News & Events

MIRA Coalition praises bipartisan coalition's creation of a path to citizenship and vows to work to improve bill

April 16, 2013 BOSTON —Yesterday a bipartisan group of U.S. senators known as the "Gang of 8" released a bill that broadly reforms the nation's dysfunctional immigration system, creating a pathway to citizenship for some of the 11 million men, women and children currently living in the country without status. The Massachusetts Immigrant and Refugee Advocacy Coalition (MIRA) praises the senators for working so diligently to craft this bipartisan agreement. As the largest organization representing the rights and opportunities of the foreign-born in New England, MIRA vows to support the senators' efforts to pass legislation this year, while also working with friends and allies to improve the bill so that it can best serve the needs of immigrants and native-born residents alike.

Read more: New England's Largest Immigrant Advocacy Coalition Applauds Immigration Reform Introduction in...

Group receives strong support from every legislator visited

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April 10, 2013 BOSTON –  Immigrants and advocates traveled on two buses from Boston to lobby the Massachusetts Congressional delegation and join the huge "Time IsNow" rally for immigration reform on Wednesday. The group met Wednesday morning with 7 of Massachusetts' 9 Congressional representatives or their senior staff. Senator William "Mo" Cowan, former Chief of Staff of Governor Deval Patrick, reiterated his strong support of immigration reform and of the Governor's long-term dedication to the issue. And Congressman Joseph Kennedy III spoke in Spanish with many of the the immigrants, offering them personal words of encouragement. The staff of all the other representatives, as well as of Senator Elizabeth Warren, also spoke in favor of a bill with provisions for the reunification of separated families and a clear path to citizenship for the nation's 11 million undocumented immigrants.

Read more: Massachusetts Immigrants Lobby and Rally in D.C. for Immigration Reform

Jose Antonio Vargas and other speakers emphasize Safe Driving Bill, Tuition Equity and Trust Act as part of proactive, pro-immigrant agenda

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April 8, 2013 BOSTON -- "We are gathered this year at a historic moment," Univision anchor and news director Sara Suarez told over 600 New American voters and other

Suarez was speaking before the packed Gardner Auditorium as Emcee at the 17th annual Immigrants Day at the State House, an advocacy day whose recent growth reflects a sea change on immigrant issues. The change has been witnessed everywhere from strong pro-immigrant results in local and national elections, to a bevy of promising new legislation in Massachusetts and other states, as well as in Washington D.C. immigrantsandadvocates this morning at the State House. "Last year we voted; now we give voice to our vote."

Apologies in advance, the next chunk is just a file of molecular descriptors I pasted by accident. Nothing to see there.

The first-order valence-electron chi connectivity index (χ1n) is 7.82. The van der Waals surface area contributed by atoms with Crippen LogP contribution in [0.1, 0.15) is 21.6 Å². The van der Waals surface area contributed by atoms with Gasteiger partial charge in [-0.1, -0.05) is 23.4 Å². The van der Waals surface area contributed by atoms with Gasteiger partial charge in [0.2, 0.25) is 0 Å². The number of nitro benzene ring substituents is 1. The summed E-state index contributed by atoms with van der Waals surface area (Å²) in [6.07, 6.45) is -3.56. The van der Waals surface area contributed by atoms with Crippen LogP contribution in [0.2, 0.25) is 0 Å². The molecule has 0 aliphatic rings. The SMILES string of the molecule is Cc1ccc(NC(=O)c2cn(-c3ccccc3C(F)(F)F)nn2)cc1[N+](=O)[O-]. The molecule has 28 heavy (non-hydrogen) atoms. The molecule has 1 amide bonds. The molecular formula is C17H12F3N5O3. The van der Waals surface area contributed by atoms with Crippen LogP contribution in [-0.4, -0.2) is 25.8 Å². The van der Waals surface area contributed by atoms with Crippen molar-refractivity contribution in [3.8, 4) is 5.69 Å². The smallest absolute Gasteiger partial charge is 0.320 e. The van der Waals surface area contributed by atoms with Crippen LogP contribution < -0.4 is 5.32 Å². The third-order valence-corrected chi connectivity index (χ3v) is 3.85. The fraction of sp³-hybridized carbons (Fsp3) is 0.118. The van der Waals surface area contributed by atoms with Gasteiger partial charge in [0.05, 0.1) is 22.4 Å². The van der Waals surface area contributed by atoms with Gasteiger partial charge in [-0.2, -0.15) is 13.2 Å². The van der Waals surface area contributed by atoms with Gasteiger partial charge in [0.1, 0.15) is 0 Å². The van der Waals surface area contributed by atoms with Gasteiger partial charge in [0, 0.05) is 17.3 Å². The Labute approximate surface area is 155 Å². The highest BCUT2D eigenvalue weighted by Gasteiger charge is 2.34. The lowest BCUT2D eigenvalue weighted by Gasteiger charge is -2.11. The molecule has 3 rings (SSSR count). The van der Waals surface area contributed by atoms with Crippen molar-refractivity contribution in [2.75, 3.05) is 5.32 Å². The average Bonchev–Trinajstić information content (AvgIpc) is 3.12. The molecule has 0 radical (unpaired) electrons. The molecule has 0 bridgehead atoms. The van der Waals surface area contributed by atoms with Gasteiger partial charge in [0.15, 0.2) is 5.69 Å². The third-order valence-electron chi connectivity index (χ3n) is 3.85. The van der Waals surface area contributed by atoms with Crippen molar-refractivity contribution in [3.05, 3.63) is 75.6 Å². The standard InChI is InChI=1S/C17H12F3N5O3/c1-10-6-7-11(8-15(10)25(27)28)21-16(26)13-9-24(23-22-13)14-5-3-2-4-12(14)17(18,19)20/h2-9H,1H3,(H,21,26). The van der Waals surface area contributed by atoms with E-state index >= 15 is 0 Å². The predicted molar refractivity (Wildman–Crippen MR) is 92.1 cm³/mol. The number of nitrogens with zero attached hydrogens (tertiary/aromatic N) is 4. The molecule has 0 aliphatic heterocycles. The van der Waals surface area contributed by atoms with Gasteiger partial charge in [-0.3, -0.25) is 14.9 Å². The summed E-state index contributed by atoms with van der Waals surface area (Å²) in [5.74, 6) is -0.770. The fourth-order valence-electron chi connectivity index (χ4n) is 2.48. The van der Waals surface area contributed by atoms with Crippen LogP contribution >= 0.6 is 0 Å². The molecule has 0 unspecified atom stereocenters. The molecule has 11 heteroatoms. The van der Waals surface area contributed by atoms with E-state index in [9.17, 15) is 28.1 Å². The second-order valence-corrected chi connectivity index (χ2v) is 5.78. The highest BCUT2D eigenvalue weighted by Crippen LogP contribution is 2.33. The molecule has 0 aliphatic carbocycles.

The crowd at the 17th Annual Immigrants Day at the State House

Read more: Over 600 New Americans Celebrate a Turning Tide at  Immigrants Day at the Sate House 

Rally will fill Faneuil Hall then march to JFK Federal Building, opening  national week of immigration reform actions

Boston_CIR_Rally_2010_SMMarch 29, 2013 BOSTON– As the U.S. Congress prepares to introduce a draft immigration bill, Massachusetts labor, community and faith groups will rally on April 6 to remind lawmakers what’s at stake for the 11 million Americans-in waiting.

The event is part of an immigration reform national week of action (organized by The Alliance for Citizenship) to mobilize thousands of supporters throughout the country during Congress’ Easter recess. Participants are focused on urging Congress to include a clear and direct path to citizenship for the 11 million undocumented immigrants in the United States.

WHAT:

Boston immigration reform rally

WHEN:

Saturday April 6 at 11 am

Faneuil Hall

 

Read more:  Hundreds Rally April 6 in Boston for Immigration Reform   

Transatlantic press conference stresses plight of undocumented in two nations

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March 16, 2013 BOSTON –  At one side of a computer screen sat an Irish woman in a conference room in Boston. At the other, a Philippinewoman in a conference room in Dublin. Though separated by the Atlantic Ocean, they were united by the similarity of their experiences living as undocumented immigrants in those cities. Yesterday morning, the two women and their colleagues were brought together in a Skype media conference to highlight another similarity — legislation in Ireland and the U.S. that could solve the problem for 30,000 undocumented immigrants there and 11 million undocumented immigrants here.

 

Ciara Lavery, at the Irish International Immigrant Center

Read more: On Eve of St. Patrick's Day, Irish On Both Sides of Atlantic Call for Immigration Reform